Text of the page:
In Phase 2 of the study, 246 neonatal calves received 0.7 ml/lb of antiserum at birth.


Either gentamicin (Gentocin) or ceftioufur sodium (Naxcel) was the antibiotic used for treating the calves, either concurrently with antiserum therapy or upon exhibition of signs of diarrhea following prophylactic administration of antiserum.


Life-Guard, lactated Ringer’s solution, and Deliver were used to treat dehydration and diarrhea.


Data from Phase 1 of the study were submitted to Chi-square analysis utilizing Fischer’s exact test with the predetermined probability level of 0.05 or less used for determining significant differences.


In Phase 1, the death rate in the non-antiserum-treated group was significantly (P < 0.025) higher that in the antiserum-treated group. Three (60%) of the five non-antiserum-treated calves died while none (0%) of the 12 antiserum-treated calves succumbed. Four of the acutely ill neonatal beef calves received antiserum and electrolyte therapy without antibiotics and survived.

In Phase 2 of the study, 167 cross-bred beef calves and 79 Jersey calves from the same two herds involved in Phase 1 were subsequently prophylactically administered 0.7 ml/lb of antiserum at birth. No deaths occurred in either the beef or dairy neonates that received antiserum. A few of the calves developed signs of diarrhea at various times following the prophylactic administration of the antiserum but responded quickly to routine antibiotic (Gentocin, Naxcel) therapy.
The results of both phases of the study are further illustrated in Table 1.

TABLE 1 Comparison of Escherichia coli Neonatal Calf Study Treatment Groups a

[wpcol_1half id=”” class=”” style=””]Treatment Group
[/wpcol_1half][wpcol_1quarter id=”” class=”” style=””]Survived
[/wpcol_1quarter][wpcol_1quarter_end id=”” class=”” style=””]Died
[wpcol_1half id=”” class=”” style=””]Ill Calves (Phase 1)
[/wpcol_1half][wpcol_1quarter id=”” class=”” style=””] 
[/wpcol_1quarter][wpcol_1quarter_end id=”” class=”” style=””] 
[wpcol_1half id=”” class=”” style=””]No antiserum given
[/wpcol_1half][wpcol_1quarter id=”” class=”” style=””]2
[/wpcol_1quarter][wpcol_1quarter_end id=”” class=”” style=””]3
[wpcol_1half id=”” class=”” style=””]0.8-1.0 ml/lb body weight antiserum b
[/wpcol_1half][wpcol_1quarter id=”” class=”” style=””]12
[/wpcol_1quarter][wpcol_1quarter_end id=”” class=”” style=””]0
[wpcol_1half id=”” class=”” style=””]Healthy Calves (Phase 2)
[/wpcol_1half][wpcol_1quarter id=”” class=”” style=””] 
[/wpcol_1quarter][wpcol_1quarter_end id=”” class=”” style=””] 
[wpcol_1half id=”” class=”” style=””]0.7 ml/lb body weight antiserum b
[/wpcol_1half][wpcol_1quarter id=”” class=”” style=””]246
[/wpcol_1quarter][wpcol_1quarter_end id=”” class=”” style=””]0
a Chi square probability = P < 0.025
b Endoserum®: IMMVAC, Inc., Columbia, MO


The endemic colibacillosis diarrhea problems in one beef and one dairy herd were apparently brought under control with anti-endotoxin antiserum treatment. Calves with feces testing positive for pathogenic E. coli (K-99) organisms and exhibiting signs of septicemia/endotoxemia responded positively to antiserum treatment, and their subsequently calved herdmates were prevented from developing serious colibacillosis diarrhea by administration of antiserum at birth.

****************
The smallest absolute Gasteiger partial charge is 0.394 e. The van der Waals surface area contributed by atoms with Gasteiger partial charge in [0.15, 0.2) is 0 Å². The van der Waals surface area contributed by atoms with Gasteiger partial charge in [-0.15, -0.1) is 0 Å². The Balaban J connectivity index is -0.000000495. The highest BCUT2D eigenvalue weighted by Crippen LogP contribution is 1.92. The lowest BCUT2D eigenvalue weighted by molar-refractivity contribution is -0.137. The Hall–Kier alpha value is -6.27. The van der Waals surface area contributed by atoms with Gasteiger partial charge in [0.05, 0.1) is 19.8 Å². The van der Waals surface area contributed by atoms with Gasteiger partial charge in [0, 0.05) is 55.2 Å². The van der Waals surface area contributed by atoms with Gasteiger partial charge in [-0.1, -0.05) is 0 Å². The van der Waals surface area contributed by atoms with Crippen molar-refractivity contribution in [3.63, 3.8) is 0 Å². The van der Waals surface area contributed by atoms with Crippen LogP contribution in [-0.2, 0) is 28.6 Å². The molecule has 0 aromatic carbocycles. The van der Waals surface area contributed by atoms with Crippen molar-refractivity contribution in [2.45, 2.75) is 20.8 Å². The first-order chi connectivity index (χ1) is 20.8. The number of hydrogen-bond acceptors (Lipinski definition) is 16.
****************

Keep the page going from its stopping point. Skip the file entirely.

Neonatal calves that received antiserum prophylactically and later developed clinical signs of diarrhea responded quickly to antibiotic therapy and required very little supportive therapy. These observations suggest that E. coli endotoxins were blocked by the anti-core-antigen antibodies contained in the antiserum.
The use of antiserum as a source of cross-protective anti-endotoxin antibodies is important from the aspect that a definitive gram-negative serotype diagnosis is not required and if there are several gram-negative organisms producing endotoxins, they can be neutralized with one product. As far as the safety of equine antiserum administered to calves was concerned, there were no allergic responses observed in any of the calves. Anaphylactic shock would not be expected if repeat administrations were accomplished within 7 or 8 days following the initial administration.6 A second dose should not be administered after 7 days because the chances for anaphylactic shock will have greatly increased.6 If an allergic response occurs, administration of antiserum should be immediately ceased and epinephrine along with other modes of supportive therapy initiated.
The minimum dosage administered for treatment and control of E. coli septicemia/endotoxemia in these two groups of neonatal calves was 0.7 ml/lb. This dosage level is consistent with previously published recommendations for administering antiserum for the purposes of attenuating the clinical signs exhibited by equids challenged with a specific dose of E. coli endotoxin. Repeat administration is indicated if the ill individual does not respond or experiences a relapse of clinical signs.
In summary, the successful prevention and treatment of endemic E. coli diarrhea problems in newborn calves from two cattle herds suggested that antiserum could be used to control colibacillosis diarrhea/septicemia in other herds. Because the antiserum is cross-protective, it also suggests that the antiserum may be effective in the medical management of the devastating effects of neonatal diarrhea due to gram-negative endotoxins from various sources.


1. Cullor JS, Fenwick BW, Smith BP, et al: Decreased Mortality and Severity of Infection from Salmonellosis in Calves Immunized with E. coli (Strain J5) (Abstr No. 352). Chicago, Proceedings of the 66th Annual Conference of Research Workers in Animal Disease, 1985.
2. Sprouse RF, Garner HE, Lager K: Cross-protection of Calves From E. coli and P. multocida Endotoxin Challenges Via Salmonella typhimurium Mutant Bacterin-toxoid. Agri Pract 11:29-37, 1990.
3. Tyler JW, Cullor JS, Spier SJ: Immunity Targeting Common Core Antigens of Gram-negative Bacteria. J Vet Int Med 4:17-25, 1990.
4. Garner HE, Sprouse RF, Lager K: Cross-protection of Ponies From Sublethal E. coli Endotoxemia by Salmonella typhimurium Antiserum. Eq Pract 10:10-17, 1988.
5. Sprouse RF, Garner HE, Lager K: Protection of Ponies From Heterologous and Homologous Endotoxin Challenges Via Salmonella typhimurium Bacterin-toxoid. Eq Pract 11:45-49, 1989.
6. Tizard I: Veterinary Immunology, ed. 3. Philadelphia, WB Saunders Co, 1987, p. 4.